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Another innocent man
May 8, 2001 6:27 AM   Subscribe

Another innocent man gets out of prison - after 15 years Jeffrey Pierce goes home. If he admitted committing the rape, he would have gone free by now, but he stood his ground, and lost 15 years. II
posted by tomplus2 (19 comments total)

 
15 years he could have spent with his kids, who didn't even know he was in jail till three weeks ago. Ugh.
posted by lia at 6:41 AM on May 8, 2001


Whoever invented this "DNA" stuff stands to make a fortune...
posted by jpoulos at 6:44 AM on May 8, 2001


"Most suspects are guilty."

  -- former Attorney General Edwin Meese III
posted by dhartung at 7:11 AM on May 8, 2001


Pierce bitterly blamed ... file a lawsuit.


Finally a wrongfully convicted guy who wants revenge. Most of the time the prosecutors are not prosecuted and the victims are not compensated for having their lives stolen. The first anal penetration alone should be worth at least $10 million.


posted by fleener at 7:22 AM on May 8, 2001


this is why i think the death penalty is so scary...
posted by bwg at 7:40 AM on May 8, 2001


Can anyone of us out here even begin to know what it was like to be wrongly convicted and have 15 years of your life stolen, and worse yet, having to pass those years in what is likely an inhuman situation? It gives me chills to think about it. What amount of money could compensate for this? Probably none, but he still deserves a big chunk anyway!
posted by SteveS at 7:54 AM on May 8, 2001


a very sad story indeed. I hope he sues them all and makes their lives miserable. If I was ever on his jury I would award him as much as possible.
posted by Qambient at 7:56 AM on May 8, 2001


11 people were put to death against whom she testified. Wonder how many of them were innocent? We all screw up on jobs (minor stuff), but this job has fatal consequences. For this reason, and this reason alone, even though I support death penalty, I agree with Gov. Ryan of Illinois to stop all executions until there is a through review of the system.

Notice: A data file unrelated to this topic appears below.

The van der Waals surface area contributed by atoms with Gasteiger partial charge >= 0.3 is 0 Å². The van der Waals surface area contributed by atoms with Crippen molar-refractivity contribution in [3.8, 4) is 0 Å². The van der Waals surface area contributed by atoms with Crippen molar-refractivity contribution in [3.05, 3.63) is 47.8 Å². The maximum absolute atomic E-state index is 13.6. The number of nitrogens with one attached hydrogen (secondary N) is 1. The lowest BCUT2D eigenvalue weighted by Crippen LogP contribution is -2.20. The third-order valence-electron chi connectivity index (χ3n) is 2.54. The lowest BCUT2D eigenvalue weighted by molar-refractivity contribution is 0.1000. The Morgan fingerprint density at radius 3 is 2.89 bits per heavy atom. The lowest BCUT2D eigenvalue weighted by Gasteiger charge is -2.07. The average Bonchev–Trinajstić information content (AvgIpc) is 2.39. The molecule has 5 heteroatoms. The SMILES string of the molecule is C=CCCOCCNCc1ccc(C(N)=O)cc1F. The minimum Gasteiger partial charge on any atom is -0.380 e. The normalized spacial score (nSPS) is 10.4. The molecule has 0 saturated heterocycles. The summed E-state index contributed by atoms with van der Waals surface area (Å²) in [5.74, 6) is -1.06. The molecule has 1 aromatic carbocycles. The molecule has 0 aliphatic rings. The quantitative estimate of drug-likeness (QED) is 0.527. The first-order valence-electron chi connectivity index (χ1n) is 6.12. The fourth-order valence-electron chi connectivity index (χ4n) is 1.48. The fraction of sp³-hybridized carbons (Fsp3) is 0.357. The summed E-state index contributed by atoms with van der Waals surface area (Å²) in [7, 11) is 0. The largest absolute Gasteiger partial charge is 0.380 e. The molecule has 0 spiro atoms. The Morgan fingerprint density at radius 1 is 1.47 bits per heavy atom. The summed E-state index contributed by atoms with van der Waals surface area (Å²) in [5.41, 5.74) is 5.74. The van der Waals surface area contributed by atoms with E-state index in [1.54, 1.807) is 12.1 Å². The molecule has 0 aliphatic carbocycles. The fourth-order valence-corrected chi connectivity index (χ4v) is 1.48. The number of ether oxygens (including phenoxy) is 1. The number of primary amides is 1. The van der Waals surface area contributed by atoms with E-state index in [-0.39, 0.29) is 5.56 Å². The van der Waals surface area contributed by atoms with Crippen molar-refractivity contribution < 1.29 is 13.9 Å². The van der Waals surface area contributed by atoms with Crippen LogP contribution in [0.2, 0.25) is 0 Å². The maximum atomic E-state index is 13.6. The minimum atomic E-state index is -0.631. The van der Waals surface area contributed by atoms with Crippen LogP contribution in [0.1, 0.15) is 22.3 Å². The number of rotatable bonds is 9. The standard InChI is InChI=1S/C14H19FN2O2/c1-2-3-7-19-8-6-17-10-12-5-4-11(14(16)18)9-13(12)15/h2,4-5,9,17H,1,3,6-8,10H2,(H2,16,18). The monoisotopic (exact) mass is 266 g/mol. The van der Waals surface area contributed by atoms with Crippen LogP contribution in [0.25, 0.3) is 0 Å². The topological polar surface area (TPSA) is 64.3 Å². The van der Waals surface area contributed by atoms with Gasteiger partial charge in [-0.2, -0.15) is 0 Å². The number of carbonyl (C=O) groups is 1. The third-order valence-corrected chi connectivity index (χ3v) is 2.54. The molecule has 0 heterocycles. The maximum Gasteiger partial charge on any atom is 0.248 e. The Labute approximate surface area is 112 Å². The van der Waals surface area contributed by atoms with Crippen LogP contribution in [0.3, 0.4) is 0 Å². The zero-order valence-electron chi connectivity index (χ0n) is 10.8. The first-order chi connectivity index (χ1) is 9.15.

posted by Rastafari at 8:01 AM on May 8, 2001


The first anal penetration alone should be worth at least $10 million.

Wow. Really? I'm gonna start turning tricks and live like a king!!!
posted by sonofsamiam at 8:39 AM on May 8, 2001


>> He was sentenced to 65 years behind bars.

Not to downplay the seriousness of rape or anything, but doesn't this seem especially harsh for a single rape charge?
posted by waxpancake at 9:01 AM on May 8, 2001


The quote at the end (about his sons) really broke my heart. "I love them,'' Pierce said. "I heard they do want to meet me and they don't hate me or anything."
posted by redfoxtail at 9:11 AM on May 8, 2001


Not to downplay the seriousness of rape or anything, but doesn't this seem especially harsh for a single rape charge?


It may seem harsh, unless you're the rape victim, of course. Sentences for crimes like this are usually discretionary with the judge, since there is no federal guidelines for it. Better than castration, I suppose......
posted by Rastafari at 9:25 AM on May 8, 2001


... which, like the death penalty, is permanent.

redfoxtail, I know what you mean. I wanted to give the guy a hug after reading that. Props to him for standing his ground, and for planning to sue. I hope he wins a bundle.
posted by lia at 9:37 AM on May 8, 2001


concerning the lab technician who presented the evidence to get him convicted--and who has a great record of getting people on death row as well--what is worse?